#### A. The Dragon Eggs

**Solution**

```
#include<bits/stdc++.h>
using namespace std;
```

signed main() { int g, s, a, b; cin >> g >> s >> a >> b;

```
cout << ((g * a >= s * b) ? "Gold" : "Silver");
return 0;
```

}

#### B. The Clash of the Houses

**Solution**

Since $$$i^{th}$$$ and $$${i+k/2}^{th}$$$ character must be same, and also first half of string is equal to last half of string, this implies that the answer is "1" if and only if count of $$$1s$$$ is divisible by 4.

**Code**

```
#include<bits/stdc++.h>
using namespace std;
signed main() {
int t;
cin >> t;
for(int i=0; i<t; i++) {
int n;
cin >> n;
string s;
cin >> s;
int cnt = 0;
for(int j=0; j<n; j++) {
if(s[j] == '1') cnt++;
}
if(cnt % 4 == 0) cout << 1 << "\n";
else cout << 0 << "\n";
}
return 0;
}
```

#### C. Stepstones

**Hint 1**

If we change an element, what will be the gcd for the rest of the array?

**Solution**

Suppose we want to replace $$$a_i$$$ by some number $$$x$$$. The GCD of the array in this case will be $$$gcd(a_1, a_2, ... a_{i-1}, x, a_{i+1}, ... a_n)$$$. Looking at this formula, we can see that we should pre-calculate the prefix GCDs and suffix GCDs for the array as such:

Now, the GCD of the array in the above case will be $$$gcd(pre_{i-1}, x, suf_{i+1})$$$. So what should be the optimal choice of $$$x$$$ to maximize this value? Clearly, the GCD will be some divisor of $$$gcd(pre_{i-1}, suf_{i+1})$$$. It will be thus be optimal to choose $$$x$$$ as the largest divisor of $$$gcd(pre_{i-1}, suf_{i+1})$$$ smaller than or equal to $$$r$$$. Thus, we should also pre-calculate the largest divisor of each number from 1 to $$$10^5$$$ smaller than or equal to $$$r$$$, as follows:

```
for (int i = r; i > 0; i--)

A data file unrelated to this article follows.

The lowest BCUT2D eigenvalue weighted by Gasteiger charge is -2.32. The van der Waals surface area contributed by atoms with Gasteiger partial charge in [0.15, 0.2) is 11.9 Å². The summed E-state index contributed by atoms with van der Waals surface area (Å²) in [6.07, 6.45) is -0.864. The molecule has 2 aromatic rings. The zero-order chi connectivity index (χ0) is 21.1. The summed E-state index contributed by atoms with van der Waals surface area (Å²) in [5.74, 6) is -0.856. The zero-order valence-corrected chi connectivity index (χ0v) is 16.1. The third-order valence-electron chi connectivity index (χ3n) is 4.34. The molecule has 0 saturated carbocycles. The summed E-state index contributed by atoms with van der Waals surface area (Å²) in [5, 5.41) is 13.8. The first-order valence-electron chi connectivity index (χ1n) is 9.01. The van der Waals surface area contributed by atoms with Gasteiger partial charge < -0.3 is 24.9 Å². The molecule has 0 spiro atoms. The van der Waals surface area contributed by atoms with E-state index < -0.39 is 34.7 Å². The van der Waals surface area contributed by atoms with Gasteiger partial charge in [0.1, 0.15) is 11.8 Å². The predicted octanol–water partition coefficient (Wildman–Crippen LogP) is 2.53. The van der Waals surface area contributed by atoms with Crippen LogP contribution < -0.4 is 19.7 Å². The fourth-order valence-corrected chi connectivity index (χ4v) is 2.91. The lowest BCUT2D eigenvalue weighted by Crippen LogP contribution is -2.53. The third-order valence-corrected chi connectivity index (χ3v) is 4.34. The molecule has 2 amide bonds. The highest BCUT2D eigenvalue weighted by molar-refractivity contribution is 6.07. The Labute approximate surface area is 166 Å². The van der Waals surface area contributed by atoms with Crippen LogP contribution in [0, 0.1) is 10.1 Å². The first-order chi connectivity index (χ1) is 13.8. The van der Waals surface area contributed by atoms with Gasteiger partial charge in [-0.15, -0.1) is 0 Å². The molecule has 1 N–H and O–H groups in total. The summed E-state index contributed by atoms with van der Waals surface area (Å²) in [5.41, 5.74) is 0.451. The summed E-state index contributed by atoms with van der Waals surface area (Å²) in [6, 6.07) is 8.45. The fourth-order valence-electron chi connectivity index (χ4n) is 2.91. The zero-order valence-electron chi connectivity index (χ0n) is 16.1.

for (int j = i; j <= N; j += i)
if (!largest_divisor[j]) largest_divisor[j] = i;
```

It is now easy to see that the answer will be the maximum of `largest_divisor[__gcd(pre[i-1], suf[i+1])]`

over all valid $$$i$$$, as well as the GCD of the whole array itself (where no operations are done).

#### D. Lady Alicent and Dragons

**Solution**

Let’s root the tree at any node x and find a dfs traversal. During any traversal, we can find the current path with one end point as x and the other end point as the current point dynamically while iterating over the tree in dfs.

So as we can find all paths this way. We can also push all these paths in a trie dynamically while doing dfs.

Now this problem has been transformed into a very simple problem where given any trie which was already built. In a query, answer the number of paths in the trie lexicographically smaller than the given query, which can be easily found just by iterating over the trie in O(path_length_in_query).

So instead of rooting again after every query, building trie and iterating over the trie. This can be precomputed by trying to root at every vertex one by one and finding answer for all possible paths.

So, if have rooted at any node x. Then, find answers for all the paths in a single run on the trie just by doing a single traversal like dfs.

After all this, we can answer any query in $$$O(1)$$$ using precomputed answer.

Complexity Analysis: $$$O(N*time(trie_build+trie_iterate))$$$